• Pain secondary to undiagnosed medical condition

  • Associated disorders (ie, anxiety, depression, attention deficit hyperactivity disorder, conduct disorder)

Differential Diagnoses

 

Workup

Laboratory Studies

The primary physician orders laboratory studies based on clinical suggestion of a specific medical condition.

Imaging Studies

The primary physician orders imaging studies based on clinical suggestion of a specific medical condition.

Otti et al studied patients with somatoform pain disorder using resting functional MRI. Although the study demonstrated the resting functional network connectivity among pain-related interactions, it was unable to conclusively characterize the reasons for the pain[28]

Other Tests

The diagnosis of pain disorder rests not only on the physician’s inability to fully explain the pain on an organic basis, but also on the presence of psychological factors. The following are prerequisite conditions for successful referral by a medical practitioner to a mental health professional:

  • Timely, thorough medical evaluation

  • Interview and observation of family for psychosocial problems

  • Early mention of possibility that symptoms are stress-related

  • Discussion of negative medical workup results

  • Rationale provided for mental health referral

  • Assurance of ongoing medical follow-up care and collaboration with mental health specialist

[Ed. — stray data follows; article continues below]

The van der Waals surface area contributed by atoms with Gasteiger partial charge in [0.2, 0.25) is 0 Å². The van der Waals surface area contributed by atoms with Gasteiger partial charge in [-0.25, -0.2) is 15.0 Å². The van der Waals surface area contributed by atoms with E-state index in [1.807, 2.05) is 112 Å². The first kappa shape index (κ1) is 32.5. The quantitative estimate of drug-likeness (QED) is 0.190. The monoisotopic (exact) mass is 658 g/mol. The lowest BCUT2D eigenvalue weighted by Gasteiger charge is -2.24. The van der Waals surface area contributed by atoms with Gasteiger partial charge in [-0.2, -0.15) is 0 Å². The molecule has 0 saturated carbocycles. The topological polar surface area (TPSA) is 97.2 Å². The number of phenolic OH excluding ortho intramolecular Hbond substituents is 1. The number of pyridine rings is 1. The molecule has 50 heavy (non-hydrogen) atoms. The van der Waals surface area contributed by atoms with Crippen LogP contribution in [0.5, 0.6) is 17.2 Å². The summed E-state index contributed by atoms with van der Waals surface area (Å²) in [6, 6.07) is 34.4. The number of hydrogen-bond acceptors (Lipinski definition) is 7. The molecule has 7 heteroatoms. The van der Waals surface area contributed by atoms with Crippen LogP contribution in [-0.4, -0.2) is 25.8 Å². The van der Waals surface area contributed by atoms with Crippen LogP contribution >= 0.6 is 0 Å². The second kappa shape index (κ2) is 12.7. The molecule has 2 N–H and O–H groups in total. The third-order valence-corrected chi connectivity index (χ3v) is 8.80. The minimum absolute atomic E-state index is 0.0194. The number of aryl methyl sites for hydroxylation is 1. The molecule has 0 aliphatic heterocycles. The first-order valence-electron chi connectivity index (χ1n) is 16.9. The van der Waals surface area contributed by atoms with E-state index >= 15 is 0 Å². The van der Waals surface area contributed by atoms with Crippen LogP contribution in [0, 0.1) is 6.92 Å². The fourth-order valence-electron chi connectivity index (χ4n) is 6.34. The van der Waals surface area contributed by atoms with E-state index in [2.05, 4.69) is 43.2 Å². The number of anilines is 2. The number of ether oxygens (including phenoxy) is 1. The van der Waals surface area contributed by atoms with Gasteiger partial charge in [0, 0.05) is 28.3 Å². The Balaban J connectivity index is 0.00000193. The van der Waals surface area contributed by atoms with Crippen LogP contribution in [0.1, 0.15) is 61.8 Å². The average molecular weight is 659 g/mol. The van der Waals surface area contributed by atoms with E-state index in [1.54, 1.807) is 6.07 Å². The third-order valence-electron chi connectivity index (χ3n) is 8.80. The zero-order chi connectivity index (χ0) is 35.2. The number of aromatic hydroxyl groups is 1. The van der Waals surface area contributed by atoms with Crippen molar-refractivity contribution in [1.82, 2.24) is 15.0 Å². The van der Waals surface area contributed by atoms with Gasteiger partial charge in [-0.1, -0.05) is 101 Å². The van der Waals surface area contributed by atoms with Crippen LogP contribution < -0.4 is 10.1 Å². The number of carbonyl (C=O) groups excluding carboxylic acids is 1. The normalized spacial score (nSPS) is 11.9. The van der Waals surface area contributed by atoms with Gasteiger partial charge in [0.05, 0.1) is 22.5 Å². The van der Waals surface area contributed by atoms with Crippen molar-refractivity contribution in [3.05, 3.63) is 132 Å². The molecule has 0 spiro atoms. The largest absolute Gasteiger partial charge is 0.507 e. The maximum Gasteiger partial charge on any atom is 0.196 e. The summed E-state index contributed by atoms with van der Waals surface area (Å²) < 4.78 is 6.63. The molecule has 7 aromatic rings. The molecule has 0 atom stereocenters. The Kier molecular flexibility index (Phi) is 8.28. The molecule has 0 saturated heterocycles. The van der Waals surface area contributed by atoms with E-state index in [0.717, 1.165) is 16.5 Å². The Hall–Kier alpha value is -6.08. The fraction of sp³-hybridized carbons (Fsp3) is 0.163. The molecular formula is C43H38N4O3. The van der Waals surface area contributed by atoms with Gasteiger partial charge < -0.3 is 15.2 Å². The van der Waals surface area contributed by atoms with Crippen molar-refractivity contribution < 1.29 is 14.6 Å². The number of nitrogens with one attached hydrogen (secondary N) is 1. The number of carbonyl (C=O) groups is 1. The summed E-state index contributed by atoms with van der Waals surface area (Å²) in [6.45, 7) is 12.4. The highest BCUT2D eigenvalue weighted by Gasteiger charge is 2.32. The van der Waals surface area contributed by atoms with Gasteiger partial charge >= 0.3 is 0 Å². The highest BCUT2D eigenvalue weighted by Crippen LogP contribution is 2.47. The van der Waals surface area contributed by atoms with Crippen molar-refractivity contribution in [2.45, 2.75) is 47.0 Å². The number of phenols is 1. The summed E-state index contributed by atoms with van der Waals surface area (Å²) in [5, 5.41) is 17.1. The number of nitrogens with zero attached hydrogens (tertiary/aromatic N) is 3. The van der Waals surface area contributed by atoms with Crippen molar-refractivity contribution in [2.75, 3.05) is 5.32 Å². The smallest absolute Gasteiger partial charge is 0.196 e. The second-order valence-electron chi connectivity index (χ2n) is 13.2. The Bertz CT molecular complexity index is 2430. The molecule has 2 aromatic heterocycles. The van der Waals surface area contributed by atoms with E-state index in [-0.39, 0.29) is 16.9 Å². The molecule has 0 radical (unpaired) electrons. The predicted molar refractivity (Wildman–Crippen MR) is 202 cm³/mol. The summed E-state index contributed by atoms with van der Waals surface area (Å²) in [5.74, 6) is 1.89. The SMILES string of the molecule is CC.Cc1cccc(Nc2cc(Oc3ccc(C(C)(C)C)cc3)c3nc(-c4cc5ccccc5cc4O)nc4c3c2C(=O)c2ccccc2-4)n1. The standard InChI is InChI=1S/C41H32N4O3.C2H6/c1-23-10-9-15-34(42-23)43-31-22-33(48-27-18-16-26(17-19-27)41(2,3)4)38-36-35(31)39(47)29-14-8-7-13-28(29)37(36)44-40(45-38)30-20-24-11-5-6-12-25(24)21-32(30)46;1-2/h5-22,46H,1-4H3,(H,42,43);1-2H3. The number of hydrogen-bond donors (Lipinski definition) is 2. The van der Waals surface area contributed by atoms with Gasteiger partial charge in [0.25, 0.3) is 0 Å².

Mental health evaluation may involve the following:

  • Quantifying the pain: Faces Pain Scale–Revised (FPS-R) and Color Analog Scale (CAS) are self-report pain scales

  • Observation scales are used with preschool-aged children

  • Direct scaling techniques that ask that young children pick out from a graded series the drawings of faces that match the way they feel

  • Pain questionnaires for older children and adolescents

  • Screening instruments, such as the Child Behavior Checklist, to identify children with somatic symptoms and possible somatoform disorders

  • Trauma Symptom Checklist for Children

  • ISPCAN Child Abuse Screening Tool Children's Version (ICAST-C)

  • Child Trauma Questionnaire-Short Form A self report questionnaire which may be used with adolescents[29]

  • Comprehensive structured interviews, such as the Diagnostic Interview for Children and Adolescents (DICA), that contain questions on somatization[29]

  • The Personality Inventory for Children (PIC), which has been used in the diagnosis of somatoform disorders in children

Projective tests that may help clarify underlying psychological issues and add to the evidence for a somatoform diagnosis include the Thematic Apperception test (TAT), the Children's Apperception Test (CAT), the Rorschach test, and sentence completion. Psychoeducational evaluation is recommended for patients with academic difficulties and prolonged school absence.

 

Treatment

Medical Care

Medical care for physical illness must be appropriate for the diagnosed medical problems and requires judicious use of analgesics.

Effective mental health treatment for children is family-centered. Goals for therapy include the following[30, 31, 32, 33, 34, 35] :